The great American musical that is to be revived, again, on Broadway in 2021 is by Meredith Willson.

“We (Music Theatre) received a little note from Meredith, signed, and it’s actually in the bathroom here at the Broadway Theatre. Framed and very special. He sent it… I’m sorry, I don’t recall which year of ‘The Music Man.’ I think we did it three times over the years.”

Alicia Birder.

The note is a bright memory in a dark time. Look what the coronavirus COVID-19 has done to the calendar of Alicia Birder:

“We have lost over $110,000 in revenue from our productions that should have taken place in the months of April, May and June. We canceled some and postponed some.

“We took our classes immediately virtually, and our staff was quick to respond to that. We organized their teaching approach and have all of the students meet them at certain times to continue their educational classes for the remaining five weeks of the semester. We were to have two showcases and six private student recitals. What we decided to do was have the recitals done differently than as we know it and took an educational approach to it, having the student learn how to download their accompaniment and how to tape themselves in a recital in their own home and then send it to our staff, who then put six different virtual recitals together, and we had six different viewing times for family and friends. They were very successful, and a very positive result coming from a halted version of how we would have done it otherwise.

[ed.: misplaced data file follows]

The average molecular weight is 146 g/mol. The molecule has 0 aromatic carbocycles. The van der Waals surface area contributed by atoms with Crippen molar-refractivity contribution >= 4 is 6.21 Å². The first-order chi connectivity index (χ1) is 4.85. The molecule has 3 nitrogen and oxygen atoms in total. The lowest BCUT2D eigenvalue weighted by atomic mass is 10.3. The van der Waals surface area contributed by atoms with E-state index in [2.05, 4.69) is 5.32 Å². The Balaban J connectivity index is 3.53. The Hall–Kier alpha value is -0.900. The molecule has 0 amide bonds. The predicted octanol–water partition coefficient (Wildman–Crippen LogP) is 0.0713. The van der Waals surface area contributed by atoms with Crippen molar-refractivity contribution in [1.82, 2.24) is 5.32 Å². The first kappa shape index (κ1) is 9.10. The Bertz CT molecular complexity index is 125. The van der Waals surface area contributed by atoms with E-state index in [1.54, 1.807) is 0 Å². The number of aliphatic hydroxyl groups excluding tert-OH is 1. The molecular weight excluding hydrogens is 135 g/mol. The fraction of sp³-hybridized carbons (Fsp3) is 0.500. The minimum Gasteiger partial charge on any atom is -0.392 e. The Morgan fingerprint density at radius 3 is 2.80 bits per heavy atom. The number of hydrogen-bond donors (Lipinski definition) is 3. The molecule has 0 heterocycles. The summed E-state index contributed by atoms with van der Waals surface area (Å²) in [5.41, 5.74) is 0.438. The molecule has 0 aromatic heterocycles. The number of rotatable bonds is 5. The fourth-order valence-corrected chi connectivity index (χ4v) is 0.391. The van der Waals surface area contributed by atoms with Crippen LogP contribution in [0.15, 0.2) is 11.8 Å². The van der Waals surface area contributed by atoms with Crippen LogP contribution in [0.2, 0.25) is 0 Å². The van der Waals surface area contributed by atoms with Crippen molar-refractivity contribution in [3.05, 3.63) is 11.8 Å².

“It has affected our summer camps incredibly, obviously. We do have camps now. We revised our entire schedule to have both virtual and small in-person camps. We have had a few weeks of them with very small enrollment. So it has affected us greatly. We have about 5 percent of what we typically would have. We are moving forward with scheduling the fall, and, of course, following guidelines as they come out. Time will tell what that will look like.

“Regarding Broadway Theatre, we had to postpone ‘The 25th Annual Putnam County Spelling Bee,’ a musical cabaret by Birder Players as well as Birder Players’ ‘Mamma Mia!’ production. Our fall looks different as well.

“We have put together Local Artists Series Supporting Broadway Theatre, and it’s a fund-raiser with all of our friends, talented artists who are sharing their time with us and doing a small performance.

Series poster.

“We will then open at the end of July a very small show called ‘Songs for a New World’ by Jason Robert Brown. It’s a four-person show, mostly solo vignettes with a few quartet numbers, and, of course, they will be socially distanced.